To think there was ever a time when I wondered if there would be enough interest in a Peter Pan-related work for me to find readership. This week I ran across two recent books that feature the idea of Wendy as the storyteller who created Neverland and its denizens, books which handle the subject very differently after that point is made.
In "Hook and Jill," Andrea Jones does an excellent job of conveying the encroaching dread of a Neverland where everyone grows older except Peter Pan and where Peter finds this unacceptable. How Wendy might come to change her allegiance from him to Captain Hook is reasonable and thought-provoking. Part coming-of-age story, part retelling of a classic story, "Hook and Jill" also creates some believable futures for lost boys. Jones is a good writer with strong plotting, and I envy her skill at combat scenes.
Unfortunately, I have to conclude that I am not the audience for this book. Innocent blonde Wendy on the cusp of womanhood, winning over the fascinating, all-powerful Captain essentially by being his ideal of Beauty, leaving both without the realistic character development I would have liked to see and robbing the original of its sense of melancholy. Her willing and rapid corruption at his hand, while set up nicely through her story of Red-Handed Jill, didn't seem entirely in character with Wendy as I've always understood her. The sexually available Indian maidens and their counterparts with European names made me uncomfortable. And why did Tinker Bell need to change her name to Jewel?
If I were fifteen years old, I imagine this book would have been a dream come true. As it is, I found little to identify with and I was ultimately uncomfortable with the handling.
The sequel to "Hook and Jill," Other Oceans: Book Two of the Hook & Jill Saga," may as well be part of a series unrelated to Peter Pan (something I've noticed with other Pan-inspired series). I liked the back stories on Cecco and Smee a good deal, but there was a strong hint of internalized misogyny with the character of Liza that left a bitter taste in my mouth. I was reminded of Laurell K. Hamilton's Meredith Gentry books more than once--this was more a straight romance than the first, and while not my usual genre of reading material, I enjoyed it more than the other, even if I found it less than believable that the characters all seemed endlessly enticing to each other.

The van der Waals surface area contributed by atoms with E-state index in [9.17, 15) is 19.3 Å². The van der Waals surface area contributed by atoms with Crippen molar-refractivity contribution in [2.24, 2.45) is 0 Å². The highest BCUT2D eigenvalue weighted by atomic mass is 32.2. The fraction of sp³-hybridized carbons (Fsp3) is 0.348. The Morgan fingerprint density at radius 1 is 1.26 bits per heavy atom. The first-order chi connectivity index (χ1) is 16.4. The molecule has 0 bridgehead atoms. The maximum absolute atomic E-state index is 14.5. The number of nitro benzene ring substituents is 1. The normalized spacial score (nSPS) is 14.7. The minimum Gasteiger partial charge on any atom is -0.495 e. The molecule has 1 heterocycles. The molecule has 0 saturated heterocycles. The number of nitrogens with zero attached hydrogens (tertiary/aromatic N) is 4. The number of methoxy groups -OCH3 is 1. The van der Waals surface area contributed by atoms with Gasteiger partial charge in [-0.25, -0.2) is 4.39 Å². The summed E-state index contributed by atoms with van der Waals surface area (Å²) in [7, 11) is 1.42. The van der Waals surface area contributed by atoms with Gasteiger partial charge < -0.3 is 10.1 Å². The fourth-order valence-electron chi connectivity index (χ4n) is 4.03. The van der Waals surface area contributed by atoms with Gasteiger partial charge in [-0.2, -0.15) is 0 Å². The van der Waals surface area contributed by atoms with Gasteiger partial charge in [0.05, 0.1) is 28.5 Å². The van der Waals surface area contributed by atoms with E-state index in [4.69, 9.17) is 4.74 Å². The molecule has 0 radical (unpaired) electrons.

All in all, I preferred the YA version of the theme, "Forever in Neverland" by Heather Killough-Walden. The premise of Wendy being "cured" of her stories/memories of Neverland through psychiatry made me twitchy, as I imagine (ha) it would any writer, but I believe that was intentional, so I don't count it as a complaint. This book is told in lyrical prose and updates the story more gracefully than most other versions I've seen. The reason given for Peter Pan to be in our world and aging makes sense, as well as his reason for re-entering the Darling children's lives. A couple of things did bother me--on the Kindle version, at least, Tinker Bell is spelled as one word (the sort of thing I can't help but notice now), and Skull Rock is a location from the Disney film, not the original book (guess how I come to know that?). Not only do I worry about copyright with that sort of thing, I feel like a follow-up to a book should be based on the original, rather than drawing from a film that was a significant departure from it. (My own opinion, and I admit it.) However, I always felt that if anyone turned out to be a prat, it would be Disney's John, and it looks as though Killough-Walden might agree.
All of these books are part of planned series. As far as "Hook and Jill," I don't know if I can do this again, but I may out of anxiety/protectiveness towards the characters. My primary concern over Killough-Walden's continuation of the series is that "Forever in Neverland" has such a lovely stand-alone ending that I hate to see it diluted. I'll have to trust that she will continue the style and feeling.
"Hook and Jill": Yer doing it wrong!, I wanted to do that
"Forever in Neverland": I wanted to to do that
I'm sure it's impossible to write about Neverland without sharing ideas with other writers, but oh, it can hurt!